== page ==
Dr. Norm Matloff With More On The California University That Can Only Admit Non-California (Including Overseas) Students
Print Friendly and PDF

Dr. Norm Matloff writes to his email list:

The other day I reported here on a bizarre situation at the California State University East Bay, in which master's degree programs were told they could admit only non-California students. This stems from the CSU/UC systems' recent attempts to remedy budget woes by admitting more non-California students, who pay higher fees. But at CSUEB the administration has now taken it even further, ordering that ONLY non-California students be admitted. My posting is archived here.

This controversy was the topic this morning on Forum, a highbrow radio talk show on a San Francisco NPR station, KQED. Forum's host, Michael Krazny, is himself a professor of English at CSU's San Francisco campus. You'll be able to listen to the show at its archive slot, here. (Not up yet as I write this.)

Guests on the show were Maria Nieto, a CSUEB biology professor who was quoted in the article I reviewed the other day; Mike Uhlenkamp, spokesperson for the California State University chancellor's office; and Mo Qayoumi, president of San Jose State University.

Uhlenkamp and Qayoumi, in the words of a caller, "danced around the issue," quite predictable of course—this is what administrators are good at, and what they are hired to do. They downplayed the admissions policy on grounds of small size. Uhlenkamp even had the chutzpah to say that the small size meant the admissions policy was not discriminatory (against Californians). The caller, a lawyer, was outraged by the statement.

Though the term "non-Californians" includes both out-of-state Americans and international students, the statements by the administrators made it clear that the latter group is the one being targeted. Indeed, in what appears to be a Freudian slip, Qayoumi actually used the terms "non-California students" and "international students" as synonymous for a while.

Indeed, Qayoumi strongly pushed the H-1B issue several times, saying the foreign students later start businesses in Silicon Valley and thus add to the public good. He clearly had prepared that as one of his featured talking points, so much so that he didn't notice that his claim was undermined by a statement by Nieto that the foreign students in her department tended to be very weak.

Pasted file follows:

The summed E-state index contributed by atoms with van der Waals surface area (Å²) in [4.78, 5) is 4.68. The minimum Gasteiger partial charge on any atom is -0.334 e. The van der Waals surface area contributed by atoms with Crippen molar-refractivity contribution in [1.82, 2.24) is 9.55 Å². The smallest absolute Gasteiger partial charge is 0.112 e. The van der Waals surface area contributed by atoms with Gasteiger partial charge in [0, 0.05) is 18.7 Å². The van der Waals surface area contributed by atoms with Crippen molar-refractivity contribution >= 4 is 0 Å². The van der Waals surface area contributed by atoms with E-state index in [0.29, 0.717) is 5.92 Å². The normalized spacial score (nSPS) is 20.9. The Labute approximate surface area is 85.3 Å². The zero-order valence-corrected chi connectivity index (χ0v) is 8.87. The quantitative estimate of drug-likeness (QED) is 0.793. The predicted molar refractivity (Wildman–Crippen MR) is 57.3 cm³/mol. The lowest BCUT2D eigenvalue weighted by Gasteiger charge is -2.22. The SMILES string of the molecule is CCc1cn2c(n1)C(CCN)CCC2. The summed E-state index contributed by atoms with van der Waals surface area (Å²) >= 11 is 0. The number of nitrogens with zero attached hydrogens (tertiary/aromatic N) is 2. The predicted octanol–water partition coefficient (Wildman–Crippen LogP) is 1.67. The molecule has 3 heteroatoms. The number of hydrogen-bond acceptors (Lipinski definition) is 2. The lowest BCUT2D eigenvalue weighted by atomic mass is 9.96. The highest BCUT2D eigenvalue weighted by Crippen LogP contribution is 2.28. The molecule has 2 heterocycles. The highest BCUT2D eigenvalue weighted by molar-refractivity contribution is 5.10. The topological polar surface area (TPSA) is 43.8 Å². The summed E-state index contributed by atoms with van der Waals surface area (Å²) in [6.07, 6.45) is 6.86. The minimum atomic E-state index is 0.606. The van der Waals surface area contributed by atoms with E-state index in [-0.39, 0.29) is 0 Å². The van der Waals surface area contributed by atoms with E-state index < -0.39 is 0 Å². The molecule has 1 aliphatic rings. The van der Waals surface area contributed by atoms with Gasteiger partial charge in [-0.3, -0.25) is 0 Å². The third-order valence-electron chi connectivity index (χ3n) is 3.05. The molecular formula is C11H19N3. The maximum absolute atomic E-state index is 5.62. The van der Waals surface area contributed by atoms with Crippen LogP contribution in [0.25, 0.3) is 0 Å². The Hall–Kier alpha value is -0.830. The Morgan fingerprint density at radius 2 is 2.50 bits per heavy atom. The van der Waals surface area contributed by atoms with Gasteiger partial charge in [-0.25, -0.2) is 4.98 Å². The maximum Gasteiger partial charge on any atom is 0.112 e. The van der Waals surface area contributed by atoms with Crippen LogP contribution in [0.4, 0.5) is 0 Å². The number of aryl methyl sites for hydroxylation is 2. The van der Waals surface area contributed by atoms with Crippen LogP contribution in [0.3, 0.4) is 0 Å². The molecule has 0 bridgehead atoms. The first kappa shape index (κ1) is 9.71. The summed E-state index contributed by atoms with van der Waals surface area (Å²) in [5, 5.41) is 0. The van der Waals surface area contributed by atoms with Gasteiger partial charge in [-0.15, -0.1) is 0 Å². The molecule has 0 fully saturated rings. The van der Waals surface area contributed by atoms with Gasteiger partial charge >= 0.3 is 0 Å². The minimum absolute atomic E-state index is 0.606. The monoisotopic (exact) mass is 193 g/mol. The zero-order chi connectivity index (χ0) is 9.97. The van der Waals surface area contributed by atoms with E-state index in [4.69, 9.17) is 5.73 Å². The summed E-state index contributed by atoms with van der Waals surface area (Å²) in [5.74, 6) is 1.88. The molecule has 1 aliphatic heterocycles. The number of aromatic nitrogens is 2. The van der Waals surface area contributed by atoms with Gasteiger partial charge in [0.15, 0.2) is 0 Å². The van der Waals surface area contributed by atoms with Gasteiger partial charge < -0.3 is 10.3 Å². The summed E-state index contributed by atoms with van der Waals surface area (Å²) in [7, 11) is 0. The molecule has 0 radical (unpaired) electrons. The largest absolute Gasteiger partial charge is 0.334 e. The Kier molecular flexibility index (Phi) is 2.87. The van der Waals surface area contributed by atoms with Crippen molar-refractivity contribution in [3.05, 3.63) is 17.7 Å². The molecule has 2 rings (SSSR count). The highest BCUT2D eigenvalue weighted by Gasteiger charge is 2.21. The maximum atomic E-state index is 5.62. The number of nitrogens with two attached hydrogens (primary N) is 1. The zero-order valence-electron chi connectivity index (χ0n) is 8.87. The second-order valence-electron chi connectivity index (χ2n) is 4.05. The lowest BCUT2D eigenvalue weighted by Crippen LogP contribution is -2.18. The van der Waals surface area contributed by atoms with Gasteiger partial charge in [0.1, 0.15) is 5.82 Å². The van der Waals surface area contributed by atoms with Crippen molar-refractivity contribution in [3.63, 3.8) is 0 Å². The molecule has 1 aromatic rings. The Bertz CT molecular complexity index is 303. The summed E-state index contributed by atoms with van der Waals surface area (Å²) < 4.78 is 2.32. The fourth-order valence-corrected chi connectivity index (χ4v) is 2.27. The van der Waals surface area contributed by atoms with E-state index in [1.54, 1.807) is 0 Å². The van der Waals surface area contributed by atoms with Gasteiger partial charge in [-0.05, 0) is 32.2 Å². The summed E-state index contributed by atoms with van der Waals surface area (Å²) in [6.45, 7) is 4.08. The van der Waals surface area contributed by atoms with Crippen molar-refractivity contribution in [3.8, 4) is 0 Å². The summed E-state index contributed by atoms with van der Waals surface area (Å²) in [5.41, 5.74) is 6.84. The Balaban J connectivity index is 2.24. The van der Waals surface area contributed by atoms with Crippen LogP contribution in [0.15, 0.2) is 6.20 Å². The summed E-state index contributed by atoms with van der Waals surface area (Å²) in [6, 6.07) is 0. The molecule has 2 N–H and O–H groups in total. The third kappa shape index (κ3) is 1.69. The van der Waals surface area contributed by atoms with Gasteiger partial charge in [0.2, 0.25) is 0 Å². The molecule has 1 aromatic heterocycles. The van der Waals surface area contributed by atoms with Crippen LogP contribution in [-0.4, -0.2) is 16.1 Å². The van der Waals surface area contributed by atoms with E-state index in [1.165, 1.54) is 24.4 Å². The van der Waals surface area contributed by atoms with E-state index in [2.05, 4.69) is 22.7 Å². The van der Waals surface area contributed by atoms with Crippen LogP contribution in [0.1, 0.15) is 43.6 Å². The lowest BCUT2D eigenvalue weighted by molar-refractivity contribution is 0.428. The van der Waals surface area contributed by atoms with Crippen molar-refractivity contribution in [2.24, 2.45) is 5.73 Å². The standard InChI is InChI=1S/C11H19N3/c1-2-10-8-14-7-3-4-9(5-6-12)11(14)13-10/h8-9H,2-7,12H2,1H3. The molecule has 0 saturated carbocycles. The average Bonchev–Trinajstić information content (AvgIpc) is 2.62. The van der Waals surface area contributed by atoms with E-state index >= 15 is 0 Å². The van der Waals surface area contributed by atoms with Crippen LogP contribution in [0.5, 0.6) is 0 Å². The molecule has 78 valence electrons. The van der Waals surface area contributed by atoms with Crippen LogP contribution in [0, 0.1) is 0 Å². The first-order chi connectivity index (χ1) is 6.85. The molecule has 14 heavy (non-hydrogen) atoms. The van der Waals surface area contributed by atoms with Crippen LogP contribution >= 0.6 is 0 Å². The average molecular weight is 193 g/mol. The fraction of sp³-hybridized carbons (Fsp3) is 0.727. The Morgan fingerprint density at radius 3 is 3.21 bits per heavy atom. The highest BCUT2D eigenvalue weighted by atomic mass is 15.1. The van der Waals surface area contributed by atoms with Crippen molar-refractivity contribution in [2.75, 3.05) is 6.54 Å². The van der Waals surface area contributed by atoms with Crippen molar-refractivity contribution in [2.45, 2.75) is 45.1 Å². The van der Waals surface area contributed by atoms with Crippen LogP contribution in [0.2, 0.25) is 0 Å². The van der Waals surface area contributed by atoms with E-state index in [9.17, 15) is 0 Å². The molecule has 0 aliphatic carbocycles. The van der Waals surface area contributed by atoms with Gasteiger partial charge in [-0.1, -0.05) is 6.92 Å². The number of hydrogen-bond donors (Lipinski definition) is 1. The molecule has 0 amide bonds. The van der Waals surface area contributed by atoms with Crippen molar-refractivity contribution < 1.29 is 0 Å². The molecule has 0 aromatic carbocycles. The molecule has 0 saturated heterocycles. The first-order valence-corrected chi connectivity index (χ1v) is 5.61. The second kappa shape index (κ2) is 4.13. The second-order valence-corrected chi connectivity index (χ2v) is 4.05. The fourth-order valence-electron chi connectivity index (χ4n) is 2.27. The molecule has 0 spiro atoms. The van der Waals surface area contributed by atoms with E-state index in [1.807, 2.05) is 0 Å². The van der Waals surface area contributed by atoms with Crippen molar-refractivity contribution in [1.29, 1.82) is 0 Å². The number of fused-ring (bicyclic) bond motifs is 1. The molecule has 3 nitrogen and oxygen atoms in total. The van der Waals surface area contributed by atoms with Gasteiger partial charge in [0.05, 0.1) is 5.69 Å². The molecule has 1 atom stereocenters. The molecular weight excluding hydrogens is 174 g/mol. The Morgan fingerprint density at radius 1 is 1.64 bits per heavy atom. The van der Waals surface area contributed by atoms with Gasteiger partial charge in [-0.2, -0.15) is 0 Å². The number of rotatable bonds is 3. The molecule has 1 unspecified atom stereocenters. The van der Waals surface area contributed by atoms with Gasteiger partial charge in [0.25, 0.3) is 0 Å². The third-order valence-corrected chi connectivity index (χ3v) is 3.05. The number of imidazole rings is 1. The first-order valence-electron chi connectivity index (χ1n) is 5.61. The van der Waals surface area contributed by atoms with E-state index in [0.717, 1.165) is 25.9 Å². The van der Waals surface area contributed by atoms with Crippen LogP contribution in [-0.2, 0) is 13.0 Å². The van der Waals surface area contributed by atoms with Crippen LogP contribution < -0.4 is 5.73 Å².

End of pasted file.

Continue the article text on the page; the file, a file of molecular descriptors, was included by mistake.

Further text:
I've written about the quality issue here many times. The foreign students at U.S. schools, on average, are no better than, and by many measures actually weaker than their U.S. citizen and permanent resident peers. (I've been preparing an article for publication on this for a while, hopefully out soon.) Yes, of course, there are some geniuses among the foreign students, and we should facilitate their enrollment and eventual immigration, but they are in the small minority.

As to Qayoumi's point about entrepreneurship, the real issue is whether the former foreign students in Silicon Valley are more entrepreneurial than Americans on a PER CAPITA basis. If they aren't, then the displacement of Americans is not producing a net gain in tech businesses.

To my knowledge, there is no reliable study on entrepreneurship by the former foreign students. Most of them boil down to saying "There are a lot of immigrant engineers, so there are a lot of immigrant-engineer businesses," which tells us nothing about a net gain or loss. The one study on per-capita entrepreneurship rates, that of Jennifer Hunt, doesn't account for the type of business; as I've mentioned, the Saxenian study, for instance, found that 1/3 of the firms started by Chinese-immigrant engineers in Silicon Valley were in the business of "PC wholesaling," involving no engineering, programming, just adding to commodity manufacturing.

By the way, this issue of CSUEB admissions has implications for bills in Congress like the STAPLE Act, which would grant automatic green cards to STEM foreign students at U.S. universities. As various people have pointed out, such proposals would have the effect of creating their own demand, and it's clear that one consequence would be to increase the number of schools that take actions like that of CSUEB. Given the offer of a free green card, the foreign students would be willing to pay even higher tuition, and the CSUEB's would have even more incentive to freeze out the Americans.


Print Friendly and PDF